Not Safe at Home Anymore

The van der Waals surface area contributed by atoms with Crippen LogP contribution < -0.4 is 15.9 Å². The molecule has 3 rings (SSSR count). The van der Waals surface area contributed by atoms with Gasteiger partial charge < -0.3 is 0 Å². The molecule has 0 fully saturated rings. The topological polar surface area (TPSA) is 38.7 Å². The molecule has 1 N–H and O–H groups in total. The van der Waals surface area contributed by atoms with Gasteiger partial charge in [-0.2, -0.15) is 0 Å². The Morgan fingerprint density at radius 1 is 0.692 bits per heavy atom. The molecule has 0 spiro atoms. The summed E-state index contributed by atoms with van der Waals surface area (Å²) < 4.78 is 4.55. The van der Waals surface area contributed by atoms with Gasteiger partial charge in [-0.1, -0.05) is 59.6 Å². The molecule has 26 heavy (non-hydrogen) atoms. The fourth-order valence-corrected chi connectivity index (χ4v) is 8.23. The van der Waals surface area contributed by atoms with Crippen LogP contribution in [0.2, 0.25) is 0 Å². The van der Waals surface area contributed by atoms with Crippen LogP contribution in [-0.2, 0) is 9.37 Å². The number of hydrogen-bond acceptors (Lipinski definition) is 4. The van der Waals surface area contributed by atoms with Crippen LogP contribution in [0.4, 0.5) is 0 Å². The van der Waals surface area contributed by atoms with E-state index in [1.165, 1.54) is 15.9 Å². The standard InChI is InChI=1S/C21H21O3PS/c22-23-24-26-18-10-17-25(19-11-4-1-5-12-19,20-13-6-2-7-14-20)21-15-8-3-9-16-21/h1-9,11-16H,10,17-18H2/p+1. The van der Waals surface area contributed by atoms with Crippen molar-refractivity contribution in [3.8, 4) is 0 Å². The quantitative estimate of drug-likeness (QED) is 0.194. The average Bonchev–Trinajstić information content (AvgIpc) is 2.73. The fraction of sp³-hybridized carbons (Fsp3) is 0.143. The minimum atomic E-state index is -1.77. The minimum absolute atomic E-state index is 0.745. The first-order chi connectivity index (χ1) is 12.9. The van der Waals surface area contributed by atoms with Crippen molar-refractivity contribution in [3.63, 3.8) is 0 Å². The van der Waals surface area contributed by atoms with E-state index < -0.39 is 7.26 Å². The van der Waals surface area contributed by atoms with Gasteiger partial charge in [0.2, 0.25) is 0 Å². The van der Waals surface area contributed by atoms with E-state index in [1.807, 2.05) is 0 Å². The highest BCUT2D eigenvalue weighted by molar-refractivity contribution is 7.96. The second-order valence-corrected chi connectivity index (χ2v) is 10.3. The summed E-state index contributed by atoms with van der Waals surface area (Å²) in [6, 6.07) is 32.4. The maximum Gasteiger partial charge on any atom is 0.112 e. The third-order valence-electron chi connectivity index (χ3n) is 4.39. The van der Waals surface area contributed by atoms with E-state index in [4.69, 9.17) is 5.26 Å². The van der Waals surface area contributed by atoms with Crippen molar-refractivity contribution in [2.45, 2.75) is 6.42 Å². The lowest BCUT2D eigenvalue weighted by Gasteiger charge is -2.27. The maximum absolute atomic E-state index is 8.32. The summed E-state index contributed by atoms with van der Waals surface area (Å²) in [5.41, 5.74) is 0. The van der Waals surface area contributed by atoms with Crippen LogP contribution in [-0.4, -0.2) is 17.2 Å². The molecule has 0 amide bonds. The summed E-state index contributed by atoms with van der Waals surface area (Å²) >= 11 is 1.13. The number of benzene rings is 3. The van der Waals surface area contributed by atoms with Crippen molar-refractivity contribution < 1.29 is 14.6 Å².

By Tanisha Saxena The coronavirus pandemic has left nearly 2.87 million people battling with its severe ramifications by testing positive, while more than 202,000 have succumbed to its deathly grip (as on April 25, 2020). Most nations have been in a strict lockdown for nearly two months. However, these are not the only numbers that are alarming. Since mid-March, the National Domestic Violence Hotline has received more than 2,000 calls from individuals citing the coronavirus lockdown as a factor for domestic abuse.  In France, reports of domestic violence have increased by 30%. Lebanon and Malaysia too, have seen the number of calls to help lines double since the start of the pandemic – the UN reports – compared with the same month last year. In China, the number of calls have tripled. The National Commission for Women (NCW), which receives complaints of assault from across India, has recorded over a two-fold rise in gender-based violence. One rape is reported every 15 minutes in India according to the National Crime Report Bureau’s (NCRB) data of 2018. Every third woman in India suffers sexual or physical violence at home. Worse, 27 percent have experienced physical violence at the mere age of 15 and onwards. While the COVID-19 cases in India are high in states such as Maharashtra, Delhi and Gujarat, cases of domestic violence are high in Uttar Pradesh, Bihar, Haryana, and Punjab. Confinement is fostering stress and strain created by security, health, and economic worries. It is also furthering isolation for women with violent partners, separating them from the people and resources that can help them. It has created a breeding ground of brutal behavior behind closed doors. As health systems are stretching to the limit, domestic violence shelters are also reaching peak capacity. Unemployment is at an all-time high with the major migrant workforce of India having to stay home due to the lockdown. All non-essential industries also had to shut shop to prevent further spread and in adherence to social distancing norms. Job loss, salary cuts and an uncertain future arising out of the lockdown has caused hot-headedness. This is giving rise to more fights and stressful situations at home. Several victims even fail to register First Information Reports (FIRs) as in most cases perpetrators belong to the same household. The apathy shown by police officers and the general stigma attached to domestic violence are among a few other reasons that hold them back. The usual support systems victims include getting out and away from the abuser to a haven maybe to their parents, friends, or government domestic violence shelters. The next step entails contacting the numerous NGOs working sincerely for this cause or informing the police. However, with the nationwide strict curb on stepping out, such options no longer exist. The solutions thus revolve around NGO and government body helplines being readily available via internet or on phones to ensure safety. The police and judiciary must ensure that such incidents are given high priority and care. Experts also suggest building awareness is vital. Sensitization campaigns and platforms where victims can share and discuss their issues and seek assistance would prove to be helpful. The larger and unfortunate issue however is of normalization of sexual assault due to entrenched patriarchy and regressive mindsets. Until a vaccine for these woes is found too, the world will continue to battle this vicious virus of sexual assault.


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